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Flat feet: what are they and do they matter?

Flat feet

Credit: istock

I often see people who tell me that they have “flat feet” — often after they’ve been fitted for shoes and the sales assistant has told them so.

Sometimes these people try their darnedest to start walking on the outside of their feet to rectify the “flatness” of their feet by lifting up their arch, and sometimes they go and buy orthotics from the local chemist. Do they need to do these things? Maybe not.

So, what are flat feet?

Usually the term “flat feet” refers to a foot posture that we medical people call “pes planus”, meaning flattening of the arch so that more of the bottom of the foot is in contact with the ground. Often, this posture happens when people roll their feet in from the ankle and rest more of their weight on the inside of their foot rather than the outside.

Are flat feet a problem?

Potentially yes, potentially no. Some people have had flat feet for their entire lives and don’t know until someone like us points it out. In this case, if there is no pain, and the foot, ankle, lower back and leg joints don’t seem to be taking on any excess strain, that person would seem to be coping well with their foot posture, and it doesn’t necessarily need to be changed.

Very rarely will whacking an orthotic into someone’s shoes be the “fix” for all of their problems; however, as part of a rehab plan and multi-pronged approach, orthotics can be useful in the right people.

If, however, this person has a history of a rolled ankle and has recently started wearing ballet flats or free-running shoes every day, and is developing arch pain, foot pain, ankle pain, knee pain etc, then altering the position of the flattened foot may help to improve their symptoms.

Sometimes flat feet can be a risk factor for plantar fasciitis (inflammation and pain of the connective tissue under our arches), however this will usually occur if someone who is very sedentary decides to become very active. In this case, foot strengthening and arch strengthening might be part of the rehab plan for that person’s entire lower limb, including ankle, knee, hip and lower back.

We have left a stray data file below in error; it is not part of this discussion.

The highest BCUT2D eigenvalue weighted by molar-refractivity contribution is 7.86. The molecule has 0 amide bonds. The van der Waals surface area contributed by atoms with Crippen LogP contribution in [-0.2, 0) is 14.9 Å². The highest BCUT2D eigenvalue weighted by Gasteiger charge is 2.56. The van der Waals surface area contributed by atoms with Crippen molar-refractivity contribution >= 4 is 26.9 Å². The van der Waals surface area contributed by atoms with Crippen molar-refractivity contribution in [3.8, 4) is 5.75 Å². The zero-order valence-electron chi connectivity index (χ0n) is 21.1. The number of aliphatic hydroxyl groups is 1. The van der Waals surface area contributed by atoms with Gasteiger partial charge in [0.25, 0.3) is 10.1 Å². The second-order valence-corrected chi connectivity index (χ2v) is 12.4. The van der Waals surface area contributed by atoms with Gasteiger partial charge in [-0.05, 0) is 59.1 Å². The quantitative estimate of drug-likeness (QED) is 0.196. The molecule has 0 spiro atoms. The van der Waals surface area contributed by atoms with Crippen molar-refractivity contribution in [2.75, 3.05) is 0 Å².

Very rarely will whacking an orthotic into someone’s shoes be the “fix” for all of their problems; however, as part of a rehab plan and multi-pronged approach, orthotics can be useful in the right people.

How to improve foot health and flat feet

Flat feet often begin in childhood. We have lots of little muscles in the underside of our foot, which help to hold up our arch. Just like any other muscle in our body, these little foot muscles can get a bit weak and lazy if they aren’t challenged.

When safe to do so, encourage your little ones to walk barefoot. This helps to strengthen up these little muscles, helping with foot and arch development which will flow into adult life.

Once we’re older, supportive shoes are important for those of us working on our feet all day. Ballet flats and high heels can over stress our feet and the wearing of such shoes should be kept to a minimum.

If you’re concerned about your “flat feet” or foot/arch pain, pop in and speak to your osteo or podiatrist. They will thoroughly assess the cause of your problem and provide solutions such as stretches/strengthening exercises, suggestions on footwear and, if warranted, suggestions on orthotics.

Keep well,




Dr Claire Richardson loves what osteopathy offers her patients and how it can help people of all different ages and backgrounds. Claire treats a wide range of patients, from the young through to the elderly, including office workers, athletes, pregnant women and tradesmen. Claire enjoys treating all musculoskeletal ailments, from sports injuries to postural problems. She employs a wide variety of techniques in her treatment, including soft tissue massage, dry needling, and joint and muscle manipulation where appropriate. As part of her treatments, Claire advises on contributing lifestyle factors such as activity and diet which enables her patients to have an optimal and speedy recovery.